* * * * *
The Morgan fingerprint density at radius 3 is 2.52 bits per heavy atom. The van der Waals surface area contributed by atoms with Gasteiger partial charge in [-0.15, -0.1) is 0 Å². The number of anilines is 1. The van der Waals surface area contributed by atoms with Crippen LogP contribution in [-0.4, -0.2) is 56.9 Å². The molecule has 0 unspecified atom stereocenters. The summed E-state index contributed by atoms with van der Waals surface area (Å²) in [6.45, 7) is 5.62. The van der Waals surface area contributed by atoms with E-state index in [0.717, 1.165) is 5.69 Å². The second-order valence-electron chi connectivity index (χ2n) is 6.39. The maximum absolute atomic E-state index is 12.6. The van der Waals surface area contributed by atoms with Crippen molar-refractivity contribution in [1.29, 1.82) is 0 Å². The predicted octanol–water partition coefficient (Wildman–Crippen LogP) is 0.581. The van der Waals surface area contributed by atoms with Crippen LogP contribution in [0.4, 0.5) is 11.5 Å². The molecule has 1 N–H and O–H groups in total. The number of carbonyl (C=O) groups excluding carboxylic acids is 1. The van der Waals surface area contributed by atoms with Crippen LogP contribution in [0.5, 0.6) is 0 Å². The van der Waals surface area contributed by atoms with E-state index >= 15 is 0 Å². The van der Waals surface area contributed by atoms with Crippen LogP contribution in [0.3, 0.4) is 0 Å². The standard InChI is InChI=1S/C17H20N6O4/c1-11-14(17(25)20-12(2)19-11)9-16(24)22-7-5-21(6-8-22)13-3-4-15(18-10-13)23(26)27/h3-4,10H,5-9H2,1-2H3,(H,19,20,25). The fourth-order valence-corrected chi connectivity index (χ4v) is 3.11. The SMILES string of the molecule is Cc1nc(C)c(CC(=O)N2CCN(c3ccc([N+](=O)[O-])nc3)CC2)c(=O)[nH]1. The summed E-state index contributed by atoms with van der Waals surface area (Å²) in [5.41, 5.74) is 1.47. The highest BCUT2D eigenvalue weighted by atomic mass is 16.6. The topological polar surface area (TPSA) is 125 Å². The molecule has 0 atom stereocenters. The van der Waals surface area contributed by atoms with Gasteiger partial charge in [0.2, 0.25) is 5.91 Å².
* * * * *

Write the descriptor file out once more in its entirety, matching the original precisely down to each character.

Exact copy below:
The Morgan fingerprint density at radius 3 is 2.52 bits per heavy atom. The van der Waals surface area contributed by atoms with Gasteiger partial charge in [-0.15, -0.1) is 0 Å². The number of anilines is 1. The van der Waals surface area contributed by atoms with Crippen LogP contribution in [-0.4, -0.2) is 56.9 Å². The molecule has 0 unspecified atom stereocenters. The summed E-state index contributed by atoms with van der Waals surface area (Å²) in [6.45, 7) is 5.62. The van der Waals surface area contributed by atoms with E-state index in [0.717, 1.165) is 5.69 Å². The second-order valence-electron chi connectivity index (χ2n) is 6.39. The maximum absolute atomic E-state index is 12.6. The van der Waals surface area contributed by atoms with Crippen molar-refractivity contribution in [1.29, 1.82) is 0 Å². The predicted octanol–water partition coefficient (Wildman–Crippen LogP) is 0.581. The van der Waals surface area contributed by atoms with Crippen LogP contribution in [0.4, 0.5) is 11.5 Å². The molecule has 1 N–H and O–H groups in total. The number of carbonyl (C=O) groups excluding carboxylic acids is 1. The van der Waals surface area contributed by atoms with Crippen LogP contribution in [0.5, 0.6) is 0 Å². The van der Waals surface area contributed by atoms with E-state index >= 15 is 0 Å². The van der Waals surface area contributed by atoms with Crippen LogP contribution in [0.3, 0.4) is 0 Å². The standard InChI is InChI=1S/C17H20N6O4/c1-11-14(17(25)20-12(2)19-11)9-16(24)22-7-5-21(6-8-22)13-3-4-15(18-10-13)23(26)27/h3-4,10H,5-9H2,1-2H3,(H,19,20,25). The fourth-order valence-corrected chi connectivity index (χ4v) is 3.11. The SMILES string of the molecule is Cc1nc(C)c(CC(=O)N2CCN(c3ccc([N+](=O)[O-])nc3)CC2)c(=O)[nH]1. The summed E-state index contributed by atoms with van der Waals surface area (Å²) in [5.41, 5.74) is 1.47. The highest BCUT2D eigenvalue weighted by atomic mass is 16.6. The topological polar surface area (TPSA) is 125 Å². The molecule has 0 atom stereocenters. The van der Waals surface area contributed by atoms with Gasteiger partial charge in [0.2, 0.25) is 5.91 Å².